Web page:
I am bored to death. Are you dying to be different?

Published by Richard Radcliffe on

Is this a tasteless headline or attention grabbing?  Does it matter if it’s tasteless?

Let’s get legacy giving noticed

How many legacy campaigns are noticed? In focus groups it is truly frightening to discover that most legacy articles, posters, leaflets and even bookmarks go unnoticed.

There are two reasons for this message blindness:

  • The blandness of the content of legacy-related communications
  • The automatic assumption that prospects think a gift in a will is not for them – either because they have a family and dismiss a charity without further thought, or they think they cannot afford it. There might be the “I have got to die to leave a will” syndrome as well.

Getting prospects off their bottoms

Then we have the call to action, which is just not a subject to discuss over breakfast or lunch or whilst on holiday or during a fun day out.  Imagine for one moment you are retired. You wake up and you think: Shall we make our will today or book a cruise?  The answer is blindingly obvious.

Then we have the bland problem – the dullness of legacy visions. Having recently been on 40 websites – I choose one a day to ensure wakefulness – they have merged into a cloudy oneness that gives me no enthusiasm to act.

If a legacy campaign ever hits the headlines it will probably be fake news. We must change this.

Driving engagement

Legacies are almost invariably driven by personal experience and engagement supported by brand awareness. This means that passion to make a difference is running high. But often it is running high to support NOW and not LATER. Our donors are thinking about “today” and not “tomorrow”.

We must urge donors to take note of your charity’s ambitious, tangible vision, which expresses some urgency (but not too much, which can result in thoughts of “they want me dead now ”.

“Only those who will risk going too far can possibly find out how far one can go”.  TS Eliot

Let’s throw away polite, nice, cuddly pussycat communications and explode with radical off-the wall- iconoclastic and really exciting campaigns. Let’s get under the skin of prospects so they get off their damned bottoms and act or even complain. There is nothing like a complaint; it shows passion and care.

Let’s be outrageous, tacky, tasteless, inspiring and mind-changing and blow them out of their chair, bed, garden, bar or toilet to head to their professional adviser screaming, “I can be part of this”.

The timing is perfect: Prime prospects are now baby boomers who, compared to previous generations of legators, are more radical in their giving, more inquisitive about performance and think more about outcomes than previous generations.

Decades ago, when the primary prospects  were single, older females, we could all afford to be nice and cuddly because those prospects did not have a family –there was no competition with families. The cat/dog was their last friend and so the cat/dog charity got their legacy. This all sounds so patronising — it’s not meant to be. But over the last 30 years, the gender split of legators in the UK (the only country with 100 percent of information on every legator) has changed from over 80 percent females to 60 percent females. And these females are now baby boomers who have been in business and think about legacies along business lines. The legacy decision is driven by the vision – but the need for a will drives action.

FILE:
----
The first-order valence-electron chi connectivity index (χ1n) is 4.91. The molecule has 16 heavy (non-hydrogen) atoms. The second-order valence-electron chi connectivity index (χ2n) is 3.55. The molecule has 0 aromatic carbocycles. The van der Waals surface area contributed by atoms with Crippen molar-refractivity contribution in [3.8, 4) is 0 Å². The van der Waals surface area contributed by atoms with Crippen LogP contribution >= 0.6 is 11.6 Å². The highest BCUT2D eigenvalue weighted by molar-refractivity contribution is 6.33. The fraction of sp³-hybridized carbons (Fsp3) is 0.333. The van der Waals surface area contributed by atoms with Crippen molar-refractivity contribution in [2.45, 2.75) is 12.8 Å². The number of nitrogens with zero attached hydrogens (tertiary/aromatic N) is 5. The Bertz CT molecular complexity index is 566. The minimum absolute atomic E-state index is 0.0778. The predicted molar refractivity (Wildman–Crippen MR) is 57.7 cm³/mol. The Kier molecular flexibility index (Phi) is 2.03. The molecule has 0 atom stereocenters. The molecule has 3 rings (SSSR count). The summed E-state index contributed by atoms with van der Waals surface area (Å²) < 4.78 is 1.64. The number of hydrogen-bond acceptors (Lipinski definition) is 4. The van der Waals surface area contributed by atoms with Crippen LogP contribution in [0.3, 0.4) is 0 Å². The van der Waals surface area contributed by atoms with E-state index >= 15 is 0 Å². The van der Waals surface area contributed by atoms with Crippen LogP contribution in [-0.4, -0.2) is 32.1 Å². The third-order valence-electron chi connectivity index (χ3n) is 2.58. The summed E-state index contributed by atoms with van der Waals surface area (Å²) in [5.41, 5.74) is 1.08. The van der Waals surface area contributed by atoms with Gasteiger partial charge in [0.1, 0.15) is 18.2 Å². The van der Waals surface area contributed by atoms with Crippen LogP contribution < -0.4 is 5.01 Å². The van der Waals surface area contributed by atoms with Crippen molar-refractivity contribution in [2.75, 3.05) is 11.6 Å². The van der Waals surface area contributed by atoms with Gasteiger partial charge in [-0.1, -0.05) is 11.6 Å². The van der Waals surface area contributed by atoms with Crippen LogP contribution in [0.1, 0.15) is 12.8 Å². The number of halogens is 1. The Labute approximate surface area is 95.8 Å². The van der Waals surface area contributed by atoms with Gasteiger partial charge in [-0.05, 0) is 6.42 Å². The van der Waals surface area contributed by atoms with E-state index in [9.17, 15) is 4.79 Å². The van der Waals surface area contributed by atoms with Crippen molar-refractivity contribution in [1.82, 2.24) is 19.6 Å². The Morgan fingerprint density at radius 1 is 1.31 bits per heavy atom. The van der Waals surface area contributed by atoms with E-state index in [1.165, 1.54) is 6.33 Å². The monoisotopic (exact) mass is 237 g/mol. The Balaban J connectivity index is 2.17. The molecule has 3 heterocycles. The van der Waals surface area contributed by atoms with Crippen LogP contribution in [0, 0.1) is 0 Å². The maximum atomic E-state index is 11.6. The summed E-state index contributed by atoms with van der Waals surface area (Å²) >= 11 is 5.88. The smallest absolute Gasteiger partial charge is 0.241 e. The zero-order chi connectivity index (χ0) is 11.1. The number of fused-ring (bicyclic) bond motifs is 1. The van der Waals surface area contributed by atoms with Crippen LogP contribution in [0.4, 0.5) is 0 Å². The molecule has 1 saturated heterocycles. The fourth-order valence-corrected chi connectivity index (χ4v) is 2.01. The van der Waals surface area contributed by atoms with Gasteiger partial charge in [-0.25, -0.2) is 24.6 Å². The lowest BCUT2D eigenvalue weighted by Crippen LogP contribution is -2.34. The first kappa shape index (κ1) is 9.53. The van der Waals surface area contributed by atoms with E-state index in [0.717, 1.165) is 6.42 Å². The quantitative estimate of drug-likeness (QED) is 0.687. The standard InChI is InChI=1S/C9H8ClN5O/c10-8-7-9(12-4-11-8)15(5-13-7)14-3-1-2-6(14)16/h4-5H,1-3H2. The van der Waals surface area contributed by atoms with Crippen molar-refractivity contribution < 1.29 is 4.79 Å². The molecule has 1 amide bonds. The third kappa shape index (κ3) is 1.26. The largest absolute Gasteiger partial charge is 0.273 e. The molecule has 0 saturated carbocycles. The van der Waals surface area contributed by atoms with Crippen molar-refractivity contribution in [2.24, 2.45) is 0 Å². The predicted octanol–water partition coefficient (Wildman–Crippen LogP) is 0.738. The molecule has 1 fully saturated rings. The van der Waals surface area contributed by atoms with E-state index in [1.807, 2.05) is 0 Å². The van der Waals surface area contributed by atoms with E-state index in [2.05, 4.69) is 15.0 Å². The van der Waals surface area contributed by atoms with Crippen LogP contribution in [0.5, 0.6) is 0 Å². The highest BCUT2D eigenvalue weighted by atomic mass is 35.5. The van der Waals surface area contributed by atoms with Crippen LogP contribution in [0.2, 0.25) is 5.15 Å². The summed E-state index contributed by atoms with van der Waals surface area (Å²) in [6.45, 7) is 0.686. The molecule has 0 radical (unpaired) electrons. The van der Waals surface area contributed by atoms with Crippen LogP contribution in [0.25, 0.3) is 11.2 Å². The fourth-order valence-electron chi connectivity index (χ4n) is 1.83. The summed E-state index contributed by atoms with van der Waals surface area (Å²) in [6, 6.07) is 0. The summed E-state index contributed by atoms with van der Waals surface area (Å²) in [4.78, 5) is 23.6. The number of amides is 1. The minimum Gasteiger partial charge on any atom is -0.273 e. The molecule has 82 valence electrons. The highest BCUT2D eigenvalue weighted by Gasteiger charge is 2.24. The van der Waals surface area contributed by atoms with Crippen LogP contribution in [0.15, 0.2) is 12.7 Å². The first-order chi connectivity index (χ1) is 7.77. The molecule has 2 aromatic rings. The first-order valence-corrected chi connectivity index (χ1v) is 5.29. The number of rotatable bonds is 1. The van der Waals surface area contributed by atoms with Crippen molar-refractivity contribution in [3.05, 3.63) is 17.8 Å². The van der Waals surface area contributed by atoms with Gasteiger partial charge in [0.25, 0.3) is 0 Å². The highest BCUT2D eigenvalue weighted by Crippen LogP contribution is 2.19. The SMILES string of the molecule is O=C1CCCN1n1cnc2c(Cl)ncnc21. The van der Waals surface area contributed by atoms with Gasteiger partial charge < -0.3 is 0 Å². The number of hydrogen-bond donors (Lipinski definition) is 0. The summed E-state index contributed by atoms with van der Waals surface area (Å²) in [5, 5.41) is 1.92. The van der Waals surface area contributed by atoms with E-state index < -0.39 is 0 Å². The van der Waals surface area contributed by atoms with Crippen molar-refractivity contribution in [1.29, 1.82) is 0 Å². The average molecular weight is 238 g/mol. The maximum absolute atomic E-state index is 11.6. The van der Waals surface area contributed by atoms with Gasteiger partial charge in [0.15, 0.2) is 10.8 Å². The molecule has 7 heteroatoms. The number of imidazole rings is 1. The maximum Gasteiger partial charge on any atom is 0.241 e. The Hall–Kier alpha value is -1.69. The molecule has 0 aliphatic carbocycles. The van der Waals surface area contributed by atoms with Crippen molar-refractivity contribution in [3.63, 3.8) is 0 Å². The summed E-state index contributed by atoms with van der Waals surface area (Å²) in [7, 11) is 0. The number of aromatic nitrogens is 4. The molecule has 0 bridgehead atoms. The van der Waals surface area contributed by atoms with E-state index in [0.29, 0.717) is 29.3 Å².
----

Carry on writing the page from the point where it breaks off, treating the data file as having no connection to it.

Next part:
Combine a radical and noticeable vision + a radical will-making message and it will happen. These intelligent donors are NOT satisfied with a “cuddly pussycat” approach.

We have to hit them between the eyes, brain and heart.    

If we continue to be nice and polite or (God forbid) apologetic about the need for legacies, we will in the end fail. Legacy growth will be dead.

Let’s sock it to them (as they said in the 1960s.)

The legacy masterclass at the IFC this year (run by Denise Fernandes of  Sickkids Canada and me) is going to challenge every boundary we can imagine. In a way, Sickkids already has with its brilliant Fund the Fight campaign. The subject for the legacy workshops at IFC is one of the most important issues we face: the call to action to get them off their bottoms. 

[Editor’s note: This post is part of a series leading up to two Resource Alliance events — IFC Asia, The Resource Alliance’s premier event in the Asia Pacific region, taking place 26-28 June in Bangkok; and IFC 2017, taking place 17-20 October in the Netherlands.]

Categories: Latest posts

Richard Radcliffe

Richard Radcliffe is founder of Radcliffe Consulting, which helps charities to get more legacies. He is author of “Why legacies are brilliant for charities and how to get them,” recently published by Smee & Ford. He has almost 30 years’ experience in legacy fundraising and works across our globe.


madlinsudn · May 17, 2017 at 11:33

Great post. I wrote this a couple of years ago about how to make online legacy fundraising pages persuasive and engaging. It is still hard to find good examples – https://madlinblog.wordpress.com/2013/09/12/legacy-fundraising/

    Charles O'Neil · May 17, 2017 at 21:28

    Thanks for your comment. You have gathered a lot of great material.

Charles O'Neil · May 17, 2017 at 21:29

Thanks as always for a thought-provoking piece, Richard.

Della Weight · May 18, 2017 at 20:25

Thanks for such a passionate article. If only charity fundraising directors and senior management were as passionate about legacy marketing and gave this area the budget to match the potential and gave legacy staff freedom to really speak to donors about making a Will.

Simone Joyaux · May 20, 2017 at 13:00

Thank you, Richard. GREAT STUFF! See you at IFC 2017.

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